We finally drove out of the rain as we got closer to Erg Chebi, which was where we were going to be staying for our desert camp experience. The terrain was now very dry and looked like desert, but without dunes. Our driver turned off the main road right onto the desert and we were somewhat concerned because there really was not a road and the wind was strong enough that were were having a mild sand storm. The
desert is surprisingly firm there and within a short time we came to a place where there were signs for many auberges, which is French for small basis hotels. Imagine our surprise when we arrived at our auberge and it was almost completely surrounded by a lake. There had been a stupendous rainstorm the Friday before and all the water that was dumped on the desert had collected there, and also three or four rivers that are usually dry had filled up and run through there. About 20 of the auberges were heavily damaged and we were lucky ours was on a small hill. The
reason they sustain such damage is that most of the structures are made of mud mixed with straw and lime. Heavy rain like that causes them to collapse. In Mergouza, the next town, many people were living in tents because of all the collapsed houses, and several people had drowned.

When we arrived at our auberge, we had to walk across a makeshift bridge which was not much wider than a plank, carrying our bags. There was another group of tourists there, waiting to see whether the weather would ease up enough for them to take their
camel trip into the dunes to the Berber camp where they were supposed to spend the night. We were supposed to sleep in Berber tents near the auberge but they were now under the lake water, so we scattered all over the couches in the main salon. We had a group dinner there that we thought was good, but this is where Elaine got her food poisoning. The other group eventually left, even though it was still windy.

The next day we visited the village and went to the next village for a drumming and dancing demonstration by some Nubians, one of the minority groups who live in this area. Luckily, it was a sunny, quiet, and beautiful day. Then, at about 5PM, after the heat of the afternoon had abated, we were loaded onto camels for our night out in the Berber camp in the dunes. It was quite the experience just even being in the Sahara, let alone on a camel. The ride to the camp took about an hour, which was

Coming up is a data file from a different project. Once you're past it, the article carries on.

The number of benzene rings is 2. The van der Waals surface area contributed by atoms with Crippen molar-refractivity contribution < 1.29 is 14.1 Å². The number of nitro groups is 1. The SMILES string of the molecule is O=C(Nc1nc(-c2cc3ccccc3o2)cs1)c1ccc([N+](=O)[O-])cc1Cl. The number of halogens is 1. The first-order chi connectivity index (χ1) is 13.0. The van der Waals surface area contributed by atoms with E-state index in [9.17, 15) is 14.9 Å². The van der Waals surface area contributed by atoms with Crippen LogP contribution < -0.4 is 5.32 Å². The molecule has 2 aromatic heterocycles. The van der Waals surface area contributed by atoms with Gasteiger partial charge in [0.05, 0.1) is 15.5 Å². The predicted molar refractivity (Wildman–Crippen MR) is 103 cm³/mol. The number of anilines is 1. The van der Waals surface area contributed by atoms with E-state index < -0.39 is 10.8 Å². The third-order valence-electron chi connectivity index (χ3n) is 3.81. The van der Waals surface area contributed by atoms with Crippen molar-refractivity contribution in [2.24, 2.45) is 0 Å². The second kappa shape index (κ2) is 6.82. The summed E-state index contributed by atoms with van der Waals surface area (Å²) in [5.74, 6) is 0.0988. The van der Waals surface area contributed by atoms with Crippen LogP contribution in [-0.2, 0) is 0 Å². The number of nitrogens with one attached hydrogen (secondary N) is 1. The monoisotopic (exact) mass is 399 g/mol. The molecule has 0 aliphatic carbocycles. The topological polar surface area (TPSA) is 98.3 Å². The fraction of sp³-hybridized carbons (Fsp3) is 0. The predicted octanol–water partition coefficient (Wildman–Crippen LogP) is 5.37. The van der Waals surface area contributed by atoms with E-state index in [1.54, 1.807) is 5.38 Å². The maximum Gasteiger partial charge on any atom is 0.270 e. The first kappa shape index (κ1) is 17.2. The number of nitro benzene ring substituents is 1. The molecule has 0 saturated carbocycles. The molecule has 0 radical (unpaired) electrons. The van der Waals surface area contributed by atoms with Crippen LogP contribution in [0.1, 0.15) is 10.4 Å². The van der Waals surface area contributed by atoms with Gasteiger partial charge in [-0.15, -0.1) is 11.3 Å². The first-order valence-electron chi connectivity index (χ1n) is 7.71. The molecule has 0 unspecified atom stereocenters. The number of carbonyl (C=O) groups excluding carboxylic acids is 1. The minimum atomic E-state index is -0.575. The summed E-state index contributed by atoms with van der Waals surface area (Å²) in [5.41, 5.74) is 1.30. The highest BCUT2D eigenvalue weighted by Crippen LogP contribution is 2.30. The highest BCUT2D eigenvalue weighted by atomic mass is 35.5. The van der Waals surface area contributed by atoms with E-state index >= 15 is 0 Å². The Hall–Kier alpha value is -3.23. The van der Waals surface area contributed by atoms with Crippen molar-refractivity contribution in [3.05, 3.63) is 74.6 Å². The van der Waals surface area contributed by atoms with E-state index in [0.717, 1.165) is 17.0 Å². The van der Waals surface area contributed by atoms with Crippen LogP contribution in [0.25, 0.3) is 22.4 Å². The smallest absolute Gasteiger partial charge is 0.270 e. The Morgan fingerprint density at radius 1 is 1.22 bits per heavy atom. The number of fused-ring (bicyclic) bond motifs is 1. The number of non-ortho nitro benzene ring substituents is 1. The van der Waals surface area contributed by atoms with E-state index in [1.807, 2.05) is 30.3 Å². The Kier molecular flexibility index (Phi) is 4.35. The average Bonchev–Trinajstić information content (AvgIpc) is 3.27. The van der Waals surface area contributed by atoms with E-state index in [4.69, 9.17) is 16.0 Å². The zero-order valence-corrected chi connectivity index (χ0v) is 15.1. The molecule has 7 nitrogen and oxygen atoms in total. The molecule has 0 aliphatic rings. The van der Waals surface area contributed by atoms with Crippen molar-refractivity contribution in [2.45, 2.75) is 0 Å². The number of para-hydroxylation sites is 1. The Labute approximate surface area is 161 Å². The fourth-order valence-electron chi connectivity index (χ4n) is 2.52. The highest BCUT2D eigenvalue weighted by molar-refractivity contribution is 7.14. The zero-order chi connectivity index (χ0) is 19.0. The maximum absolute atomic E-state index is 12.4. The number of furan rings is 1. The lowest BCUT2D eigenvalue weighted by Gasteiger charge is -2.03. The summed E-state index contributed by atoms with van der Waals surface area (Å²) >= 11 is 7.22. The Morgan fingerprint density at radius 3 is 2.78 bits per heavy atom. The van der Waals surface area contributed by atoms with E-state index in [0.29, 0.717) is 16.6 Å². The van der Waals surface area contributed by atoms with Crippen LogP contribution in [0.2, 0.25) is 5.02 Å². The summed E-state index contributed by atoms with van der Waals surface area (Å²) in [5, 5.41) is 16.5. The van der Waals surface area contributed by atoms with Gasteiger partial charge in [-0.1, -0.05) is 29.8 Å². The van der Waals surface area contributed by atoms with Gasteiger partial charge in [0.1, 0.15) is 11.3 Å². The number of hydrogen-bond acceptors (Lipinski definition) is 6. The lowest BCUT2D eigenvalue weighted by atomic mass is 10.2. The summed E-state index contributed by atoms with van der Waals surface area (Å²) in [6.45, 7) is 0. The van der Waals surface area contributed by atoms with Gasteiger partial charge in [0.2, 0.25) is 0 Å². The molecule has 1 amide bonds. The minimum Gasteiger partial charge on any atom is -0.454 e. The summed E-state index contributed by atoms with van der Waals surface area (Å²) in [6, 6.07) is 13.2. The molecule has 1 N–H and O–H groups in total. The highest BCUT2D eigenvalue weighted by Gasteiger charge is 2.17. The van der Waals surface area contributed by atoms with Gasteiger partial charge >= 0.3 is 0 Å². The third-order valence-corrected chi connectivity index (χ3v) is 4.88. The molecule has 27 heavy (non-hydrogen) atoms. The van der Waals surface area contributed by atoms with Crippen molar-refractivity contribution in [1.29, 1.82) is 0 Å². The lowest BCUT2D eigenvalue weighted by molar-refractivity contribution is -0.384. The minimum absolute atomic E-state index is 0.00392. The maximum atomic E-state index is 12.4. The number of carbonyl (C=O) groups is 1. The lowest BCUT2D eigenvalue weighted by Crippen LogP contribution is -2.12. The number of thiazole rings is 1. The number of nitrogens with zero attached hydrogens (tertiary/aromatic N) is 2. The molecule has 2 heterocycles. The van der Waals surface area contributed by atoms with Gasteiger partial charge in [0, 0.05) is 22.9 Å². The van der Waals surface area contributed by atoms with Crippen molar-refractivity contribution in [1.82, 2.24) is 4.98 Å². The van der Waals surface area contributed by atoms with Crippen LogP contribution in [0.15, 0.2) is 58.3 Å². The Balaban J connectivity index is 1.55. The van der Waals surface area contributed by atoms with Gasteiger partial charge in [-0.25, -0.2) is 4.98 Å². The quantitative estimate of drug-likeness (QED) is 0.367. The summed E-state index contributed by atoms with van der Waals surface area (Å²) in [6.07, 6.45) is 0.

certainly long enough for all of us, especially Elaine who was not feeling well. Once there, we climbed a dune, then sat around and drank beer and wine which we had brought along, while the Berber guys fixed our dinner. It was a beef tagine, one of the dishes we have been eating a lot, because you eat it using bread instead of silverware, and you all share a big dish of it. It is like roasted meat and veggies in a casserole and is pretty good. However, in the night two more of our people started getting sick. We slept on thin mattresses in the tents, with some of our
group outside until it started to rain again. One of the highlights is supposed to be having sunrise out there, but it was overcast the next day when we loaded up the camels and rode back. After cleaning up a bit, we packed up and left the auberge, only to have our van get stuck in the sand on our way out to the paved road. Luckily, we all pushed and it came out easily.

We drove to our hotel in a little town near the Todra Gorge and everyone was happy to have a shower or a swim and a rest because we now had regular hotel rooms with our own bathrooms. Hooray.
Of course, there were more adventures after that but they will have to wait for the next travelogue. Our friends will be waiting for us in the Medina for a cold drink on the terrace where we will all watch the setting up of the night market. Sending big hugs to you all.

Love, Mary and Elaine
Travelog 9 From Morocco
Dear Friends and Family,
We are now quite a few days behind in these travel tales, and once again we don’t have much time.